South Pacific – Day#20

4.14.18 @ 1000 Local, 1700 Zulu Day #20
Latitude: 01°12’N Longitude: 132°19’W Covered Distance Last 24 Hours: 129 NM Distance to the Marquesas: 640 NM Distance from Punta de Mita, Mexico: 2387 NM Weather: scattered clouds 05% Winds: E 17 knots Sea State: 2.0-3.0 meters Barometer: 1012 Crew’s Mood: Loving life. Would like to go for a walk about soon!
Personnel Safety Device Number Two
A few days back We posted an article regarding Jack Lines. Well, I should have included this as well. But, I saved it for a separate article. Jilly asked me this questioned several months before we left Mexico. How do I get back onto Dazzler if I go over the life lines? I knew how I would board from the water, but she didn’t have any idea. When I purchased Dazzler back in 2003, she was equipped with one of those nautical looking teak boarding ladders that hooks to a couple of pad eyes on either side of Dazzler’s hull. The issue with that ladder is that it took up half the space in the lazarette. If we put it in the lazarette, where would things like drogues boché balls and boat supplies go? There really wasn’t a place on deck to mount it either So away that ladder went when the metal work was done to the stern of Dazzler. A bifolding ladder was incorporated into the stern rail of the stern pulpit/kin and queens seat area. I guess that ladder goes two ways? Who knew. I think Grape Ape knew it, but didn’t tell us about it.
Dazzler was also equipped at the time of original purchase with a stainless steel emergency ladder mounted to her aft port hull (left rear side) for use as a way to reboard her. It is tied up with a slip knot and easy to grasp the lawnmower starting handle to free it. You have to be careful not to jerk it lose as the ladder may swing downward violently and render you unconscious. Hey! I’m already in a bad situation here now I’m unconscious? The issue with the emergency ladder is it is only on one side of Dazzler. Ou would have to work your way back to the aft port quarter to use it.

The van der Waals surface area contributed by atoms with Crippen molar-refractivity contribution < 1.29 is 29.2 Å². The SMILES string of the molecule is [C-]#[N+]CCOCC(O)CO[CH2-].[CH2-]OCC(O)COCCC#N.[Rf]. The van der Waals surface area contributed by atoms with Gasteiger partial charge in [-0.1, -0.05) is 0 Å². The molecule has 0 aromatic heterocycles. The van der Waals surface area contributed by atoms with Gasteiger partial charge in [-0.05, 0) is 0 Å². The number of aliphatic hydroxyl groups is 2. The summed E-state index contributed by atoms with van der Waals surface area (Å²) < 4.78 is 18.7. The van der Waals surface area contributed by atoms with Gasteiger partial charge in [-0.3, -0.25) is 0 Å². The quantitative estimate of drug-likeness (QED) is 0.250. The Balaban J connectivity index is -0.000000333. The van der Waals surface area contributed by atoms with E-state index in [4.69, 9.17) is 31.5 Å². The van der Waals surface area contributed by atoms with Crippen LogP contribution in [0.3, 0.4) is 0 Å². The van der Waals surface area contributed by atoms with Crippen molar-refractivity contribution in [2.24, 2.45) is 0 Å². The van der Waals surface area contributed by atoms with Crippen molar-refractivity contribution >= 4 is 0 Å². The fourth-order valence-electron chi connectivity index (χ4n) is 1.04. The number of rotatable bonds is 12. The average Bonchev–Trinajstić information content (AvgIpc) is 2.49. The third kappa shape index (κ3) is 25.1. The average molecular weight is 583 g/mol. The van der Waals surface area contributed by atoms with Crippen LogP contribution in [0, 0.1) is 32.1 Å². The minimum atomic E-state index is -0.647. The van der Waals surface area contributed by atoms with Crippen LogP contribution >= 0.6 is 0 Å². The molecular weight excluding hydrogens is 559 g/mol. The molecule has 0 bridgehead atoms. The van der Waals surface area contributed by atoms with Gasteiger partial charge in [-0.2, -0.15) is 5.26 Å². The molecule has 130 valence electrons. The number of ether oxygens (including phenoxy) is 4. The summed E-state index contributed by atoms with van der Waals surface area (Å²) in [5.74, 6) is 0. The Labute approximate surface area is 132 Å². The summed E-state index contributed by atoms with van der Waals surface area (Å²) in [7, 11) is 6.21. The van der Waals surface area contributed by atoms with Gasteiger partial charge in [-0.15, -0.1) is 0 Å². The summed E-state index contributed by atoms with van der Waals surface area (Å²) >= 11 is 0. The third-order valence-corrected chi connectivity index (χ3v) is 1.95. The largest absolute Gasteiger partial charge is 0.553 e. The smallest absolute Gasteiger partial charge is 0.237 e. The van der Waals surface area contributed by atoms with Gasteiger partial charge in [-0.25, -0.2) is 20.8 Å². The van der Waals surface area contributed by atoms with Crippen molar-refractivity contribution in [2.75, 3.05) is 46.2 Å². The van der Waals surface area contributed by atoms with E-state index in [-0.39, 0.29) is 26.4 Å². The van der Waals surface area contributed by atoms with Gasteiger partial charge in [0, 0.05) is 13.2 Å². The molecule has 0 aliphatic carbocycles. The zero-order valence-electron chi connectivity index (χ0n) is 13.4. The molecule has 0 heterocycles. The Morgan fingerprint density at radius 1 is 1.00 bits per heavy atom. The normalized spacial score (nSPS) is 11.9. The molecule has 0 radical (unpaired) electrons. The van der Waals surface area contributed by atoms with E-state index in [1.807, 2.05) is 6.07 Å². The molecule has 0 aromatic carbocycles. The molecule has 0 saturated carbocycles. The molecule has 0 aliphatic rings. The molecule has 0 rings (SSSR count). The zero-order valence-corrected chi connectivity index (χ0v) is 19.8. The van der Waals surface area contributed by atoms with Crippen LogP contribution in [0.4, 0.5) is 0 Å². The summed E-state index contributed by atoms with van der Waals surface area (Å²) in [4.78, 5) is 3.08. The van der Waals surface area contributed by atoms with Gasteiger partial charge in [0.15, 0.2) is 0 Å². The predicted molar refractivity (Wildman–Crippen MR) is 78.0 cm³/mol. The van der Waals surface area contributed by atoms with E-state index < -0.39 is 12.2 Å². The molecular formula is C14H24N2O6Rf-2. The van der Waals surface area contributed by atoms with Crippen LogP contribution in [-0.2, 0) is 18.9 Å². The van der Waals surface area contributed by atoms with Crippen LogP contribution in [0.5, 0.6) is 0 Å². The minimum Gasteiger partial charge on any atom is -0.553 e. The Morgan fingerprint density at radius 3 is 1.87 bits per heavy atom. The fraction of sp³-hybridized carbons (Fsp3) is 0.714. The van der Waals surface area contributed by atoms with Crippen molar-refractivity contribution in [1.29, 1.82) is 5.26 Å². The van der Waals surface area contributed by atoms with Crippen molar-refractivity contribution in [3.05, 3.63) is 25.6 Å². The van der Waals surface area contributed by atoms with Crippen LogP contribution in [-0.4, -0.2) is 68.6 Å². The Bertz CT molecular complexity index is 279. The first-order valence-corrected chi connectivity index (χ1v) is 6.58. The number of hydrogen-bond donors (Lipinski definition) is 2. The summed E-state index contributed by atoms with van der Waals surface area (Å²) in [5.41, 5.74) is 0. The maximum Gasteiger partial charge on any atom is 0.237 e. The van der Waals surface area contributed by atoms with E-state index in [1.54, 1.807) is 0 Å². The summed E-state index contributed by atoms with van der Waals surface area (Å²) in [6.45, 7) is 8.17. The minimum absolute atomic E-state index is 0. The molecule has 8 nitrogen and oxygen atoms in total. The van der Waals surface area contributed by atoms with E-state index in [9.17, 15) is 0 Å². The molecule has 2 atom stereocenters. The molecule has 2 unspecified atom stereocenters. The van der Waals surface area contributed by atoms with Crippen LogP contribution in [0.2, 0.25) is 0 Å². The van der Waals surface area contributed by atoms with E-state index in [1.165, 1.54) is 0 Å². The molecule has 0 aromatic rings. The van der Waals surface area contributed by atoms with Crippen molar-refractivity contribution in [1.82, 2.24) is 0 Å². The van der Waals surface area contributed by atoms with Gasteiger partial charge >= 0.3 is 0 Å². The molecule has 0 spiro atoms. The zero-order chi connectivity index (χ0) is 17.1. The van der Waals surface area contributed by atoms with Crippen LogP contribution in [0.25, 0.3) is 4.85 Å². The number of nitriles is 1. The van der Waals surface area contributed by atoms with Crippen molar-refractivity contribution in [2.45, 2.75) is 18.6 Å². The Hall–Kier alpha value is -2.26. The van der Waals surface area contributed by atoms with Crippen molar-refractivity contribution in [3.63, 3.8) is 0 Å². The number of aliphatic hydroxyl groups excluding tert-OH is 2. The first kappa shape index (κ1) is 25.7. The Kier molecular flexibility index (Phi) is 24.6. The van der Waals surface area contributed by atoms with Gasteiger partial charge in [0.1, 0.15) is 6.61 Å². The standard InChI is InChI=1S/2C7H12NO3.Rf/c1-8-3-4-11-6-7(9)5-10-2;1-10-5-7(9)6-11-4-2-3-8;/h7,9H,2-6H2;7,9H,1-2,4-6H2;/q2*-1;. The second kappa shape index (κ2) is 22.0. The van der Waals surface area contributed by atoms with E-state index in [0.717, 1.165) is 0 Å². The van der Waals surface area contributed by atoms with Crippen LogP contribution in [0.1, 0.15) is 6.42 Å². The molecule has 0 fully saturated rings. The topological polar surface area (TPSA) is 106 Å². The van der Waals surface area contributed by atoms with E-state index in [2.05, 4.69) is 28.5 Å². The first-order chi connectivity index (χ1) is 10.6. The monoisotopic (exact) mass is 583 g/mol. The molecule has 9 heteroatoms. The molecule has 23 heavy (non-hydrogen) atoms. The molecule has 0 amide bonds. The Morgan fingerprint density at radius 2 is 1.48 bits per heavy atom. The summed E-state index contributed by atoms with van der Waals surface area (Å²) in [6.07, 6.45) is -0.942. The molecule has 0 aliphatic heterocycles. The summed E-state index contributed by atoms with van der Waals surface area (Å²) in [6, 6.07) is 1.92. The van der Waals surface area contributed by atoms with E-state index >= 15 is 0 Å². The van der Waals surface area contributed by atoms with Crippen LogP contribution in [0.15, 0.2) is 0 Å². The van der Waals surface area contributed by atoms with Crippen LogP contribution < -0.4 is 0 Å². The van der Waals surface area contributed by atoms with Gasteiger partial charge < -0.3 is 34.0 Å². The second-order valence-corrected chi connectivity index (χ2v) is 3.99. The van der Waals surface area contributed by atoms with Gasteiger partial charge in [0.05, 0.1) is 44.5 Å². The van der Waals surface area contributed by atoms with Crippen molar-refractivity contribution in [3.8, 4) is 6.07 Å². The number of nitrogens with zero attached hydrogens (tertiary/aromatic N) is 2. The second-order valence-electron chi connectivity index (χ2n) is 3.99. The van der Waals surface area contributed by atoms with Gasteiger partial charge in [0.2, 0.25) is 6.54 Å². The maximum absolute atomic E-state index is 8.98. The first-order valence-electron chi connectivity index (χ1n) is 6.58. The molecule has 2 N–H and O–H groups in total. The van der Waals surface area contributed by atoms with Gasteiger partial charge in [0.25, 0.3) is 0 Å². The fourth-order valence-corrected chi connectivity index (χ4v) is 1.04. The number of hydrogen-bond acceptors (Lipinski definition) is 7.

Enter ideal from Dan and Jilly. So I had some ⅜” line that was plenty long enough to be strung from the bow hawser cleat on each side aft to the midship hawser cleat leaving a nice loop. The line then looped aft to one of the old wooden ladder pad eyes where it was secured with a luggage tag style knot and then looped aft to the aft hawser cleat where it was secured. This design made three nice loops just above the water line that you could get a foot onto and use the line as tight rope to get a leg over the gunwales and ultimately onto the deck of Dazzler. It almost sounds too simple, but it works. Being able to get something to push up against with one of the largest muscles in your body makes sense. Thus increasing your survivability if your not unconscious from being hurled over the life line in the first place. On a side note, the emergency boarding ladder is Jilly’s nemesis from a stainless steel cleaning project stand point. Oh well, it can’t all be easy or everyone would be doing this. Sometimes the anchorages are just too crowded as it is.
The lines on the outside of Dazzler’s hull have another benefit, but you’ll have to stay tuned for that article. Perhaps on day 23. Until then talk to me Goose. Kick the tires and light the fires. We are smoking along at 6 knots speed over ground. Watch out this train is leaving the station.
Captain Dan

Author: Dan & Jilly

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